Salome and Herodias receive the head of John the Baptist from the executioner by Quirin Mark

John the Baptist, Patron of Justice

As a teenager, I discovered Oscar Wilde’s “one-act play, Salome”, a retelling of the story of John the Baptist’s beheading by Herod Antipas. I was intrigued to discover that Wilde’s play is a Gospel story.

In the Gospel account, Herod’s wife, Herodias, is angry at the prophet because he has preached against her marriage to the king. The union violated Jewish law since both parties were divorced and because Herodias’ prior husband was Herod’s brother.

Incidentally, the historian Josephus records that, for worry that his foe was becoming too popular and might lead to a rebellion against him, Herod Antipas killed John.

In the Gospel story, the scene is a banquet. Herod and his officers lounge about, feasting and drinking wine. The queen’s daughter dances for them. Delighted by her performance, Herod tells Salome she can ask for whatever she wants, and it will be hers. At her mother’s instigation, the princess asks for the head of John the Baptist on a platter. According to the Gospel, Herod is distressed at this request, believing John to be a holy man. Nevertheless he must fulfill his promise. So the prophet is murdered and his head brought to Salome, who in turn gives it to her mother.

Salome and Herodias receive the head of John the Baptist from the executioner by Quirin Mark
In this etching by Quirin Mark, Salome and Herodias receive the head of John the Baptist from the executioner. source:

As the forerunner of Jesus, John represents a world opposite to that of Herod’s court; a world in which no one, not even the wealthy, not even the king himself, is above the law of God.  

“He has cast down the mighty from their thrones,” sang Mary of Nazareth, the mother of Jesus, during her visit to John’s mother, Elizabeth. “He has filled the hungry with good things and the rich sent empty away.”

Thirty years later, in Herod’s court, the mighty have clearly not yet been cast down.

None of this comes through in Wilde’s disturbing and brilliant play. In his version, the story is all about illicit desire, the conflict between the decadent and the ascetic. Salome, encountering Jokannan (John) as he disrupts the banquet with his harsh denunciations from his prison cell, immediately becomes obsessed with him. His emaciated beauty, even his ascetic scorn of her, enthralls her. And the more vehement his railings, the more obsessed Salome becomes. She desires to kiss his mouth; the same mouth that calls her a whore, an abomination, a daughter of Sodom and Babylon; that calls on the people to stone her.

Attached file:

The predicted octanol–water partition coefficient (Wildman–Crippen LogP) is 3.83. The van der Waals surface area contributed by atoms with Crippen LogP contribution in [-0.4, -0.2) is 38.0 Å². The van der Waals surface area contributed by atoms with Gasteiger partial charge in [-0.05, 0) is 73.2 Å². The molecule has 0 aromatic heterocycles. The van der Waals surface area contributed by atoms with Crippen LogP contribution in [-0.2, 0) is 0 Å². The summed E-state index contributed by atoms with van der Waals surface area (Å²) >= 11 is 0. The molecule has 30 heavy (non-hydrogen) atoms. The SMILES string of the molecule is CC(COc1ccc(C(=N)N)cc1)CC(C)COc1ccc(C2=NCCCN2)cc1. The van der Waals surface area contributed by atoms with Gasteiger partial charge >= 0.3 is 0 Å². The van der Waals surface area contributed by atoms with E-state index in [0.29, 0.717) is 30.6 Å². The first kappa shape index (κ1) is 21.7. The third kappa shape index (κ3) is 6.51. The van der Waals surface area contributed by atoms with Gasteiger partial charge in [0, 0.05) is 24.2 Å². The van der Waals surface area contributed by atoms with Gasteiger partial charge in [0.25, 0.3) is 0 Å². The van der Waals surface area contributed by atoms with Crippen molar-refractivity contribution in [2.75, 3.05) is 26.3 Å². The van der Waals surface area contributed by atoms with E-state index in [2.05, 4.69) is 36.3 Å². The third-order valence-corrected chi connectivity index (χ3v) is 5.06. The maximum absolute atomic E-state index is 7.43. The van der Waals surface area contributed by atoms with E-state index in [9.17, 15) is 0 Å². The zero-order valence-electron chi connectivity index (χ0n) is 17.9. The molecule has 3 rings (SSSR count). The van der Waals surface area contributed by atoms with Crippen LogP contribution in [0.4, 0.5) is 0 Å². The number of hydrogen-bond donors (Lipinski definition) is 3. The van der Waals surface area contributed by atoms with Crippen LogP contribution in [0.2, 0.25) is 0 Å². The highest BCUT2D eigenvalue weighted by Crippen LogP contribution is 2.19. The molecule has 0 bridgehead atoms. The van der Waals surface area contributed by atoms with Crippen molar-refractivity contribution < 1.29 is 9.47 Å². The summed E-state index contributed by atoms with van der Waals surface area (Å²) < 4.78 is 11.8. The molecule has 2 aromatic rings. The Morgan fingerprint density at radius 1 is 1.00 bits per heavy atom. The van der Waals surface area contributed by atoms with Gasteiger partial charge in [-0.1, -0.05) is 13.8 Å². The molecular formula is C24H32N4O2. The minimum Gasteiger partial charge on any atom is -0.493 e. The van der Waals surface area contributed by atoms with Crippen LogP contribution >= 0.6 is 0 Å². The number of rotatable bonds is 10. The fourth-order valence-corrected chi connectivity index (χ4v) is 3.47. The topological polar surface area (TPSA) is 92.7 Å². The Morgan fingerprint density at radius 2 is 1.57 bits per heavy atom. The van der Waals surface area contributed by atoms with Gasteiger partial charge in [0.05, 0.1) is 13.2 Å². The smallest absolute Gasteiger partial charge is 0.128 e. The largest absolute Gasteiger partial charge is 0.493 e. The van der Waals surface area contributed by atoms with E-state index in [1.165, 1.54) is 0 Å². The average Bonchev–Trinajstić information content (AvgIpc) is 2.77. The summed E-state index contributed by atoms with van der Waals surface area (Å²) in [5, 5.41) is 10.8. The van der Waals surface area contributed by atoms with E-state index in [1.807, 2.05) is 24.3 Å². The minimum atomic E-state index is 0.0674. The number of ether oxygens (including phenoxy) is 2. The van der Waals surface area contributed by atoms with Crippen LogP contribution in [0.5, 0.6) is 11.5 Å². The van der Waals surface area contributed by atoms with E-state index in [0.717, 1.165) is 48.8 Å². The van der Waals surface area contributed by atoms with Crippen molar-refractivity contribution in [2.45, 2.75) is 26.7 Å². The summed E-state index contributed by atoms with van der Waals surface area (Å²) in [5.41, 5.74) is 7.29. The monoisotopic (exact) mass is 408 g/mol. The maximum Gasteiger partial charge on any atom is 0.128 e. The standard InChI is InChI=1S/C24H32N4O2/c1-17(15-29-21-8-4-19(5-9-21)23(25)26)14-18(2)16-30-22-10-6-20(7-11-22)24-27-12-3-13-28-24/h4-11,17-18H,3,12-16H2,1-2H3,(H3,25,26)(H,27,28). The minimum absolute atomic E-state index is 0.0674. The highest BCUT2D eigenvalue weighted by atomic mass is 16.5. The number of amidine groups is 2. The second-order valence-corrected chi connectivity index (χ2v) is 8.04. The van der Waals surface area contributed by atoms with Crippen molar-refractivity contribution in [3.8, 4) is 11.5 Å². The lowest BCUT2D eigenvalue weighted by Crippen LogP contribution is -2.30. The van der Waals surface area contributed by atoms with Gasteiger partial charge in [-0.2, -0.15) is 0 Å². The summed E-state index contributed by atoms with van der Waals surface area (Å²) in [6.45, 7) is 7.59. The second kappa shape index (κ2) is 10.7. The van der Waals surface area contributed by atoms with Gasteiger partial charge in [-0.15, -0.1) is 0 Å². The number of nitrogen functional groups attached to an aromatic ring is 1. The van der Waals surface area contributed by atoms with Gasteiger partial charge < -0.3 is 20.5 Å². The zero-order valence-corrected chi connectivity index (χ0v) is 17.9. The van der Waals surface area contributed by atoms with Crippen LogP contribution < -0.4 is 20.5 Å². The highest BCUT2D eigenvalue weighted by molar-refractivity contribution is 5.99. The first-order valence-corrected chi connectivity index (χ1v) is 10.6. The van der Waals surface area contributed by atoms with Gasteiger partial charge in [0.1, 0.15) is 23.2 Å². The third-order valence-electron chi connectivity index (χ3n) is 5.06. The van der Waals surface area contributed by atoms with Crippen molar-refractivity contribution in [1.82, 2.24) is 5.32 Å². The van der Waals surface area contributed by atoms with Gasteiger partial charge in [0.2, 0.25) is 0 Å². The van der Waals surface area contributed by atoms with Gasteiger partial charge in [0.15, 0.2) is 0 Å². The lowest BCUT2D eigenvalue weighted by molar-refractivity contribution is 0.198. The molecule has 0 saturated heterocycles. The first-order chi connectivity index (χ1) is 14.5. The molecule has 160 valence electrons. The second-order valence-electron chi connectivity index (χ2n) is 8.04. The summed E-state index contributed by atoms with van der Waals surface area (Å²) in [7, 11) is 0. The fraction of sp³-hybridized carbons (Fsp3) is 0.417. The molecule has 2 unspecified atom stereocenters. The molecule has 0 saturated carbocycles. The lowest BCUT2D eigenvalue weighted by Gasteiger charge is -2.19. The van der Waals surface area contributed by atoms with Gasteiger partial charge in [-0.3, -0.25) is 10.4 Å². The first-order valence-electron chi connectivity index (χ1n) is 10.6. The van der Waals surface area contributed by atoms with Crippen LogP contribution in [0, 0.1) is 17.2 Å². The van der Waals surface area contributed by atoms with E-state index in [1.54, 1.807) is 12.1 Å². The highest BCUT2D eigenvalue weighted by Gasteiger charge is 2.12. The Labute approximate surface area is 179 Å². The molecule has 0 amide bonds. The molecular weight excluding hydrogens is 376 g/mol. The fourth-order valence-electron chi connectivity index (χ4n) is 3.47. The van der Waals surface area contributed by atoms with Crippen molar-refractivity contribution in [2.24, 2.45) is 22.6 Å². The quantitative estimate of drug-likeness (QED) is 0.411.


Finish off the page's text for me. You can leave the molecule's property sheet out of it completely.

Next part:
“I will kiss your mouth,” she repeats.

The Baptist, as Wilde depicts him, seems angry; not at injustice but at the body itself, especially the bodies of women. He and Salome are opposites on a dualistic binary — voluptuousness on one hand and asceticism on the other. Each is doomed in their own way.

… because his story shows the perils that may await if we decide to follow Jesus instead of bowing to the powers of the world, it is a sobering one.

When Herod convinces the princess to dance for him, Salome, not her mother, demands the head of the prophet. As in the Gospel, Herod is appalled but keeps his promise. When John’s head is brought to Salome, she passionately kisses his dead lips.

Herod is horrified. “Kill that woman!” he commands, and his guards turn on Salome, crushing her beneath their shields. The end.  

The liberties Wilde takes with the Gospel story indicate interest in the theme of forbidden or illicit love and the contrast between the sensuous and the ascetic. In his version, Salome is also a victim; not only of her own desires but of those who punish her for her “monstrousness.”

Readers might guess that Oscar Wilde turned the story of the beheading of John the Baptist into a story about forbidden passion, because he too was regarded as “monstrous” by the society in which he lived. Only four years after he wrote this play, Wilde was jailed for “gross indecency with men.” His only crime was that he was a gay man in a society where LGBTQ persons were harassed and persecuted. Under the same laws, Alan Turing, the father of computer science, would also be prosecuted and subjected to chemical castration. These cruel laws were created and enforced in a civilization that called itself Christian.

If Wilde turned the story of John the Baptist into a story about illicit desire, perhaps this was because generations had already twisted the message of the Gospel — the good news that John heralded — into something cruel and repressive.

John’s denunciation of Herod and Herodias was ultimately directed at their arrogance in placing themselves above God’s law. Herod had a habit of ignoring Jewish tradition, offending devout Jews by doing such things as building his capital atop a graveyard. He was also a “client king,” meaning he wielded power on behalf of Rome. To pious Jews, Herod was an outsider, a minion of the oppressive imperial authority. It is likely that many feared to stand up to him, but John did not. 

The story of John the Baptist in the Gospel is not about asceticism versus sensuousness. It is about justice, about a man who gave his life speaking truth to power. Today, when many who claim to be followers of Jesus simultaneously promote injustice, bigotry and hatred, John the Baptist is an inspiring patron. And because his story shows the perils that may await if we decide to follow Jesus instead of bowing to the powers of the world, it is a sobering one.


Rebecca Bratten Weiss

Rebecca Bratten Weiss is a writer and academic residing in rural Ohio. She is the digital editor for U.S. Catholic magazine, and can be found at

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